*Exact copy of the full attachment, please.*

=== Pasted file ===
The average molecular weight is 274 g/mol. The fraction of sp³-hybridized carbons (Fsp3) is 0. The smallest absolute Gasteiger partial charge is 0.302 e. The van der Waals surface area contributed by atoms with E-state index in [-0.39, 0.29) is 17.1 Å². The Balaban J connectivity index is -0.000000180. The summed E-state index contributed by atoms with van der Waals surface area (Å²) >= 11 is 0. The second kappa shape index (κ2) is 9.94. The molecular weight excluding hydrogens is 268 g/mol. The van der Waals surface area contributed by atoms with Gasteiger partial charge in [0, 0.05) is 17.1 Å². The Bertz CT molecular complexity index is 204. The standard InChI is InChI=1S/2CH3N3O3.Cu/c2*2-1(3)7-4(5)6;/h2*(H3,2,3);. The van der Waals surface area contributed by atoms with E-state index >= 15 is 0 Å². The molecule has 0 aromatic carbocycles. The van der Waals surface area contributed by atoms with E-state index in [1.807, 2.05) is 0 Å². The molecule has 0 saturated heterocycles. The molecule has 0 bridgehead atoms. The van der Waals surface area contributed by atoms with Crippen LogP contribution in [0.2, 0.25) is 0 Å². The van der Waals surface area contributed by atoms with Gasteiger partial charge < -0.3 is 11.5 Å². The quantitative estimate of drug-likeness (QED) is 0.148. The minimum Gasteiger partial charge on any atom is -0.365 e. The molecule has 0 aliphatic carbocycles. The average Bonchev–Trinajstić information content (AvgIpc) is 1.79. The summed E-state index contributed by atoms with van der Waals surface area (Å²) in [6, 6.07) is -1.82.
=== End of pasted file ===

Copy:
The average molecular weight is 274 g/mol. The fraction of sp³-hybridized carbons (Fsp3) is 0. The smallest absolute Gasteiger partial charge is 0.302 e. The van der Waals surface area contributed by atoms with E-state index in [-0.39, 0.29) is 17.1 Å². The Balaban J connectivity index is -0.000000180. The summed E-state index contributed by atoms with van der Waals surface area (Å²) >= 11 is 0. The second kappa shape index (κ2) is 9.94. The molecular weight excluding hydrogens is 268 g/mol. The van der Waals surface area contributed by atoms with Gasteiger partial charge in [0, 0.05) is 17.1 Å². The Bertz CT molecular complexity index is 204. The standard InChI is InChI=1S/2CH3N3O3.Cu/c2*2-1(3)7-4(5)6;/h2*(H3,2,3);. The van der Waals surface area contributed by atoms with E-state index >= 15 is 0 Å². The molecule has 0 aromatic carbocycles. The van der Waals surface area contributed by atoms with E-state index in [1.807, 2.05) is 0 Å². The molecule has 0 saturated heterocycles. The molecule has 0 bridgehead atoms. The van der Waals surface area contributed by atoms with Crippen LogP contribution in [0.2, 0.25) is 0 Å². The van der Waals surface area contributed by atoms with Gasteiger partial charge < -0.3 is 11.5 Å². The quantitative estimate of drug-likeness (QED) is 0.148. The minimum Gasteiger partial charge on any atom is -0.365 e. The molecule has 0 aliphatic carbocycles. The average Bonchev–Trinajstić information content (AvgIpc) is 1.79. The summed E-state index contributed by atoms with van der Waals surface area (Å²) in [6, 6.07) is -1.82.